Innovation

Entrepreneurial Insights from Kanvi Homes' Shafin Kanji

The loneliness of leadership and why you shouldn't start a business without savings

Written by PROFIT Staff

What drives entrepreneurs? What caused them to start their first startup, and what pushes them to keep going? To find out, we ask some of Canada’s most successful serial entrepreneurs 7 Questions.

In this instalment, we talk to Shafin Kanji. Kanji is CEO of Kanvi Homes, an Edmonton home building company, and KV Capital, a mortgage financing and investment firm. Kanvi ranked #83 on the PROFIT500 ranking of Canada’s Fastest Growing Companies in 2014, and the company has nominated in five categories at the at the 2015 Excellence in Housing Awards for the Edmonton region.

Prior to founding Kanvi and KV with business partner Farhan Virani in 2006, Kanji spent over two decades in the financial sector, working for major corporations like KPMG and SAP. He also served as CFO at Matrikon, a industrial software firm that was acquired by Honeywell for $145 million. We asked Kanji to explain what makes his entrepreneurial life so rewarding.

Question 1: When did you know you wanted to become an entrepreneur?

At a really young age—13—I had the opportunity to lead a volunteer organization within my community, and it made me realize that I had the ability to lead people. At that point I was leading people that were significantly older than me, and was able to lead them to get a lot of work done. Subsequent to that, I was in a pretty senior position for a private company that I took public. I’d made the owner a lot of money, but only saw a fairly small fraction of it! That gave me a lot of confidence, and I realized I had he appetite for risk that an entrepreneur needs to have. At that point I decided to leave and work for myself.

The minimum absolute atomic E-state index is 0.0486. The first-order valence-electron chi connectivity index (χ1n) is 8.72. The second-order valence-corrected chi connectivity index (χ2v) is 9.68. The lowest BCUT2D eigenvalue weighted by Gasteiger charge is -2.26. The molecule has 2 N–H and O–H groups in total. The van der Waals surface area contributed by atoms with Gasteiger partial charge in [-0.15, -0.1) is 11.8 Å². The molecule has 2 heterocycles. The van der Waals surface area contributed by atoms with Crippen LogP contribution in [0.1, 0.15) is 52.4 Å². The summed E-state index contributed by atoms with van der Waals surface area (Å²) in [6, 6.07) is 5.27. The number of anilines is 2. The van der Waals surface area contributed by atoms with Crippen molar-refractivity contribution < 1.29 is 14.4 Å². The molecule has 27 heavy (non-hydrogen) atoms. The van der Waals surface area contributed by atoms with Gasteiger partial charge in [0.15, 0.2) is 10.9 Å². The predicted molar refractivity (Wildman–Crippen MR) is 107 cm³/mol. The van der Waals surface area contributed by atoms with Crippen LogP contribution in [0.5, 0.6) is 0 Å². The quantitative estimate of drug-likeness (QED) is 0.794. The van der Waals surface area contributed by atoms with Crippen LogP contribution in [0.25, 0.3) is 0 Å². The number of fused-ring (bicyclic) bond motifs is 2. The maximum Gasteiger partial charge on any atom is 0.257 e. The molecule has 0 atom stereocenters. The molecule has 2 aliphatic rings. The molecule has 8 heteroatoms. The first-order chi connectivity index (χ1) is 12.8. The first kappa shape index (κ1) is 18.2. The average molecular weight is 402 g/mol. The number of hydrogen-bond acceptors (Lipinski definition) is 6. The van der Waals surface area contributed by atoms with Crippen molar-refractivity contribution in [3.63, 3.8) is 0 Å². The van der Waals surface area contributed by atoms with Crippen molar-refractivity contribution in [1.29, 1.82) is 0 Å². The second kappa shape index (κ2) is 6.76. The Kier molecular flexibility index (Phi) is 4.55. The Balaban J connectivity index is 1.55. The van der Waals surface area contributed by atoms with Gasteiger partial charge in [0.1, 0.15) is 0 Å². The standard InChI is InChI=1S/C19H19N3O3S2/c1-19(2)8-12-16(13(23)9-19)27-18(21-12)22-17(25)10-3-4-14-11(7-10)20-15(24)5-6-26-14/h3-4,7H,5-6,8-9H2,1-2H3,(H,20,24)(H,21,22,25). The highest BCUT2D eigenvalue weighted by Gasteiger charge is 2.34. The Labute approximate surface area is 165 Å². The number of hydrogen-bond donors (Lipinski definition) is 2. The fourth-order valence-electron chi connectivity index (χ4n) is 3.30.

Question 2: Who is your entrepreneurial role model, and why?

Nizar Somji, the CEO of Matrikon, is probably the smartest person that I’ve known to date. I learned a tremendous amount from him. When I first started with the company I was 30 years old, and the CFO. The first week, I went to him and said, “We’ve got these issues.” And he said, “Why do I pay you? I pay you to solve my problems, not bring them to me.” That was a big mindset change for me, because I realized he wanted me to make decisions and solve problems for him.

He was an amazing motivator, and knew how to leverage people and resources to really get results. When you sent him an email or if you phoned him, he’d always get back to you immediately, and that was throughout the organization—at that point it was an organization of 110 people, but every one of those people felt they were Number One on his priority list. A lot of the things I do today I learned from him. I’m very cognizant of people’s time, no matter who they are within the organization. If you give your employees that time and importance, they will move mountains for you.

Question 3: What do you know now that you wish you’d known when you started your business?